figures of place
schemes and tropes

Place is a general concern of rhetoric both literally and figuratively (see below). Specific figures regarding place, all of which are examples of enargia, include

See Also
  • kairos
    Like time, place is an essential aspect of general circumstances necessary to be considered. Settings constrain how and what a speaker says.
  • topics of invention or "commonplaces."
    These are the mainstay of rhetorical invention.
  • Progymnasmata exercise: commonplace
  • A short, pithy, saying—snonymous with adage, apothegm, gnome, maxim, paroemia, proverb, or sententia.
  • branches of oratory
    According to Aristotle Greek oratory was categorized according to three specific kinds of occasions, each of which he associated with a given place (a law court, a legislative assembly, a ceremony).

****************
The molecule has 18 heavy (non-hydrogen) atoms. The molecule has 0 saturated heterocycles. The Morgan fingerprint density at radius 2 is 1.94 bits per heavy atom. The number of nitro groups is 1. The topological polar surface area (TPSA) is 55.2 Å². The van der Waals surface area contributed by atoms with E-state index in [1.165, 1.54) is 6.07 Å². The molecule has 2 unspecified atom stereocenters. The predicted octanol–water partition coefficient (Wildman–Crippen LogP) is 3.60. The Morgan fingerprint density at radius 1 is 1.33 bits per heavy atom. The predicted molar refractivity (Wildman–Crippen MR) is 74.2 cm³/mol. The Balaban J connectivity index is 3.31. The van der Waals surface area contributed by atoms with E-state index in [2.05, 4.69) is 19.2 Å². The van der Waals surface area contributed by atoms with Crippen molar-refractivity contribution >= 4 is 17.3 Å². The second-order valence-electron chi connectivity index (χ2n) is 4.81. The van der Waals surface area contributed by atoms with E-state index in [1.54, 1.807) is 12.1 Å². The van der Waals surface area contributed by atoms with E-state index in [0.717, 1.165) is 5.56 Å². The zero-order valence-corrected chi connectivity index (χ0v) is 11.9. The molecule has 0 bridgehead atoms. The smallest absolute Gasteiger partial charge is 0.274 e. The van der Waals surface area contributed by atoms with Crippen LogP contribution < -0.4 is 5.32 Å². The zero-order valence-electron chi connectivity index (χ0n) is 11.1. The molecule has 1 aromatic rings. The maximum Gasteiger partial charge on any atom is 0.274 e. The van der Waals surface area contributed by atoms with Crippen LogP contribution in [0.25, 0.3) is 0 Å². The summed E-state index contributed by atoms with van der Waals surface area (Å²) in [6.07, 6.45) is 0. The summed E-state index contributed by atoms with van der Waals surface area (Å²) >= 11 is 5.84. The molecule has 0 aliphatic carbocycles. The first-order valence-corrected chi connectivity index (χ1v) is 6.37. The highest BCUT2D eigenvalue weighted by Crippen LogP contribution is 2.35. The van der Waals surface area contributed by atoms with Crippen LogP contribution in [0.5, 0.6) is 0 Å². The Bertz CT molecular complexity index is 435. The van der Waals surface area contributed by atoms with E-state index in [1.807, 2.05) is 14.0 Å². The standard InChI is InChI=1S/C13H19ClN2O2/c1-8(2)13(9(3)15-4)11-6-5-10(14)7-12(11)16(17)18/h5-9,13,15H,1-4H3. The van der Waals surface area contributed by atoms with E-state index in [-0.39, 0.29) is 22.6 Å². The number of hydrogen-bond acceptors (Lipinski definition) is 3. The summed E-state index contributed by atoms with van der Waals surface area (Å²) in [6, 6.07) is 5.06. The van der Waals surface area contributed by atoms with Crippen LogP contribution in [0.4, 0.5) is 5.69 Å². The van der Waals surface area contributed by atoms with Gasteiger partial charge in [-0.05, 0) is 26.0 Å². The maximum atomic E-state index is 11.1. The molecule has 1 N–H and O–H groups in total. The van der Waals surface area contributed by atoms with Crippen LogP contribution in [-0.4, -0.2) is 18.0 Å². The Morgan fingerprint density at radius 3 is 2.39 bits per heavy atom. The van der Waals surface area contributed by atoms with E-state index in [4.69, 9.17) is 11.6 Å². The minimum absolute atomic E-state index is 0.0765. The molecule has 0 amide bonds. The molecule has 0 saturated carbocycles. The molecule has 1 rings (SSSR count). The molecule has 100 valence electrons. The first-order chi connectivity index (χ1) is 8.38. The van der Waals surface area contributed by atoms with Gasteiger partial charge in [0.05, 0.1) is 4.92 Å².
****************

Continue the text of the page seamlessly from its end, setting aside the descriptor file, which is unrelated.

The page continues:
• Progymnasmata: description, encomium, vituperation.
    For each of these basic rhetorical exercises "place" was a suggested subject matter to be described, praised, or blamed.

Creative Commons License
This work is licensed under a Creative Commons Attribution 3.0 License.
Gideon O. Burton, Brigham Young University
Please cite "Silva Rhetoricae" (

Trees | SILVA RHETORICAE | Flowers